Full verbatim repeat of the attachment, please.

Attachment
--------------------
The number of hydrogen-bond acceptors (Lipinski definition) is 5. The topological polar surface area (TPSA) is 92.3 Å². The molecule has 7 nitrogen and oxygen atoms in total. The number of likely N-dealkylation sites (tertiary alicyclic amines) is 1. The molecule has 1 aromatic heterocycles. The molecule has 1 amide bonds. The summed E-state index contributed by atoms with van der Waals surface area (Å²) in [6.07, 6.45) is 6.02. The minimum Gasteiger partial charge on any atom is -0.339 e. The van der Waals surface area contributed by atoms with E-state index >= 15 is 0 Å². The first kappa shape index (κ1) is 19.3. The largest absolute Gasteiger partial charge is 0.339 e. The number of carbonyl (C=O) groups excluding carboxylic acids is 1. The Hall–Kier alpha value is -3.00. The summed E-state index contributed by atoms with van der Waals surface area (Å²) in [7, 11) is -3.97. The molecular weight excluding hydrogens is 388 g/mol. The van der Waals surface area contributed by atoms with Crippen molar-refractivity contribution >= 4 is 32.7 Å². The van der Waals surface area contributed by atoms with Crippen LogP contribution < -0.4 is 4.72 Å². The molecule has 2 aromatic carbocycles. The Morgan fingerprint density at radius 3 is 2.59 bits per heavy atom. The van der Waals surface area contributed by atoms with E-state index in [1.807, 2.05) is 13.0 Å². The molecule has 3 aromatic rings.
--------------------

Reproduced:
The number of hydrogen-bond acceptors (Lipinski definition) is 5. The topological polar surface area (TPSA) is 92.3 Å². The molecule has 7 nitrogen and oxygen atoms in total. The number of likely N-dealkylation sites (tertiary alicyclic amines) is 1. The molecule has 1 aromatic heterocycles. The molecule has 1 amide bonds. The summed E-state index contributed by atoms with van der Waals surface area (Å²) in [6.07, 6.45) is 6.02. The minimum Gasteiger partial charge on any atom is -0.339 e. The van der Waals surface area contributed by atoms with E-state index >= 15 is 0 Å². The first kappa shape index (κ1) is 19.3. The largest absolute Gasteiger partial charge is 0.339 e. The number of carbonyl (C=O) groups excluding carboxylic acids is 1. The Hall–Kier alpha value is -3.00. The summed E-state index contributed by atoms with van der Waals surface area (Å²) in [7, 11) is -3.97. The molecular weight excluding hydrogens is 388 g/mol. The van der Waals surface area contributed by atoms with Crippen molar-refractivity contribution >= 4 is 32.7 Å². The van der Waals surface area contributed by atoms with Crippen LogP contribution < -0.4 is 4.72 Å². The molecule has 2 aromatic carbocycles. The Morgan fingerprint density at radius 3 is 2.59 bits per heavy atom. The van der Waals surface area contributed by atoms with E-state index in [1.807, 2.05) is 13.0 Å². The molecule has 3 aromatic rings.